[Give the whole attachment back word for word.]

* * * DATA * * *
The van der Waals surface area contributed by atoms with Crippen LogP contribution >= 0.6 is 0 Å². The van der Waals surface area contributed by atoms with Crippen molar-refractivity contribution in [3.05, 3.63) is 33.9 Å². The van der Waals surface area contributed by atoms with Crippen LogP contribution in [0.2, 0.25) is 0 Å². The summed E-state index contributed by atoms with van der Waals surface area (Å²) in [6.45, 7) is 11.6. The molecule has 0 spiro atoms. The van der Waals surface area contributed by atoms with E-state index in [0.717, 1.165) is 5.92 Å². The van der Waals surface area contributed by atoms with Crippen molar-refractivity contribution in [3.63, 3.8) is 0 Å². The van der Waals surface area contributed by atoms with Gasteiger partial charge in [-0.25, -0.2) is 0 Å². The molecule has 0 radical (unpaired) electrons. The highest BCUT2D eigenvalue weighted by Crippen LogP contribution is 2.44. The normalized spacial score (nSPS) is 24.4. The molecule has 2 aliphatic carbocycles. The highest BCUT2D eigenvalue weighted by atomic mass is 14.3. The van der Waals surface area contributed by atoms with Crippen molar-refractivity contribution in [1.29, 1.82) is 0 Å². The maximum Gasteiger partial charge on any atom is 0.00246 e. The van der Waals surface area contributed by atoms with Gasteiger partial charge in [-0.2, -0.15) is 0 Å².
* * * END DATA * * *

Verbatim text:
The van der Waals surface area contributed by atoms with Crippen LogP contribution >= 0.6 is 0 Å². The van der Waals surface area contributed by atoms with Crippen molar-refractivity contribution in [3.05, 3.63) is 33.9 Å². The van der Waals surface area contributed by atoms with Crippen LogP contribution in [0.2, 0.25) is 0 Å². The summed E-state index contributed by atoms with van der Waals surface area (Å²) in [6.45, 7) is 11.6. The molecule has 0 spiro atoms. The van der Waals surface area contributed by atoms with E-state index in [0.717, 1.165) is 5.92 Å². The van der Waals surface area contributed by atoms with Crippen molar-refractivity contribution in [3.63, 3.8) is 0 Å². The van der Waals surface area contributed by atoms with Gasteiger partial charge in [-0.25, -0.2) is 0 Å². The molecule has 0 radical (unpaired) electrons. The highest BCUT2D eigenvalue weighted by Crippen LogP contribution is 2.44. The normalized spacial score (nSPS) is 24.4. The molecule has 2 aliphatic carbocycles. The highest BCUT2D eigenvalue weighted by atomic mass is 14.3. The van der Waals surface area contributed by atoms with Crippen molar-refractivity contribution in [1.29, 1.82) is 0 Å². The maximum Gasteiger partial charge on any atom is 0.00246 e. The van der Waals surface area contributed by atoms with Gasteiger partial charge in [-0.2, -0.15) is 0 Å².